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Florida: Still on the cutting edge of stupid

May 9, 2007

Permit me a chance to stray from Free/Libre Open Source Software topics for a second to touch on something that came across the proverbial radar thanks to Slashdot.

Ken Fisher wrote an article in Ars Technica outlining that “there are a few things lawmakers have decided really ought to be handled with the ‘care and oversight’ that only the government can provide: e.g., tax collection, radioactive materials, biohazards, guns, and CD . . . Compact Discs.”

Yep, Compact Discs. You never know what dangers lurk on those shiny silver coasters.

It seems that “pawn shop” laws are springing up across the United States will, according to Fisher, “make selling your used CDs at the local record shop something akin to getting arrested. No, you won’t spend any time in jail, but you’ll certainly feel like a criminal once the local record shop makes copies of all of your identifying information and even collects your fingerprints.”

Fisher continues: “Such is the state of affairs in Florida, which now has the dubious distinction of being so anal about the sale of used music CDs that record shops there are starting to get out of the business of dealing with used content because they don’t want to pay a $10,000 bond for the ‘right’ to treat their customers like criminals.”

Now, Florida and I have a, um, “history” since I grew up there before escaping about 20 years ago to the left side of the United States, not to mention cutting my political teeth in the Florida Young Democrats (an old YD acquaintance is now the speaker of the Florida House, interestingly). All of which is to say that I know first hand the less-than-cutting-edge nature of legislation common to the Sunshine State (to say nothing of the volumes of data on the inability of the Secretary of State there to hold elections, but that’s another topic).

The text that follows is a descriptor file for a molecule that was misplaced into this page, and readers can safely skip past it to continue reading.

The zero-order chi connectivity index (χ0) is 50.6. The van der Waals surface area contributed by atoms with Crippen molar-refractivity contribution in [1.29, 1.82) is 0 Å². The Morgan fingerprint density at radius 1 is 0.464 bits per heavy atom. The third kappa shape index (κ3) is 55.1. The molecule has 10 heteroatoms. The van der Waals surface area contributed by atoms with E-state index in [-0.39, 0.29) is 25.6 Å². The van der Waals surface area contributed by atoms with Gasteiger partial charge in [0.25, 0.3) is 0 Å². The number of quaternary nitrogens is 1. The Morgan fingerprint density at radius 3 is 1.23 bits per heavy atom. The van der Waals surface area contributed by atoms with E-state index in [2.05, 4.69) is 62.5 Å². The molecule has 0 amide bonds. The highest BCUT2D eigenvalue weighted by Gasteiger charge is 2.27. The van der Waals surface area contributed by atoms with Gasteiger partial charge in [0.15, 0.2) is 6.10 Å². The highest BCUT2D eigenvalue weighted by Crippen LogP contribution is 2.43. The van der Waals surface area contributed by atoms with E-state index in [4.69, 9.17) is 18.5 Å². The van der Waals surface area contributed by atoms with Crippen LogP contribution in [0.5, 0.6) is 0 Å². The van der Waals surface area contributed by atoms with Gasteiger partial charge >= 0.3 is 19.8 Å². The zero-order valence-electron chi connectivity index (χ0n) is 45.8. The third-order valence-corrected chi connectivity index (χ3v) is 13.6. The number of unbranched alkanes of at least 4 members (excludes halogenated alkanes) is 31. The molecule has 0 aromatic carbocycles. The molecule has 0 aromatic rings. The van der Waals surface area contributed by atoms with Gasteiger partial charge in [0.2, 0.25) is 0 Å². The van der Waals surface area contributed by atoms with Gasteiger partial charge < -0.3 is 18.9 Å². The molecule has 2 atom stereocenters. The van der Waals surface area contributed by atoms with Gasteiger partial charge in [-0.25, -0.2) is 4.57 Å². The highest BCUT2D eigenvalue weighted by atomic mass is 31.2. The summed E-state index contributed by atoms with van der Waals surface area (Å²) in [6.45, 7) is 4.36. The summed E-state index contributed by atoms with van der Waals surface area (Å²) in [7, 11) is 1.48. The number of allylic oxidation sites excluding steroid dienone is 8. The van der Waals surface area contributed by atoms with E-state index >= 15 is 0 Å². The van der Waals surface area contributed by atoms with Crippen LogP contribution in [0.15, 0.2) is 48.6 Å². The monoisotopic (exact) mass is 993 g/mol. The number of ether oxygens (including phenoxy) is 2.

So why does legislation like this happen?

Simple: This kind of legislation kills aftermarket sales for CDs, so there is no recourse for those who buy CDs and later on want to, or must, part with them. This clearly has the RIAA’s fingerprints all over it: They may bet profit from the first sale, but they get zero profit from aftermarket sales. If they can’t get the profit from each and every sale, then they feel that nobody should.

So says one comment on Slashdot: “And the reason why we’re just going to bend over and take it is the same reason why we’re grabbing ankles for the DMCA: The politicians that make the laws were bought and paid for a long time ago and they aren’t available for purchase in the aftermarket.”

So the solution? Stop stupid legislation and vote stupid legislators out of office, even in Florida (if that’s possible).

[FSF Associate Member](Larry Cafiero, editor/publisher of Open Source Reporter, is an associate member of the Free Software Foundation.)

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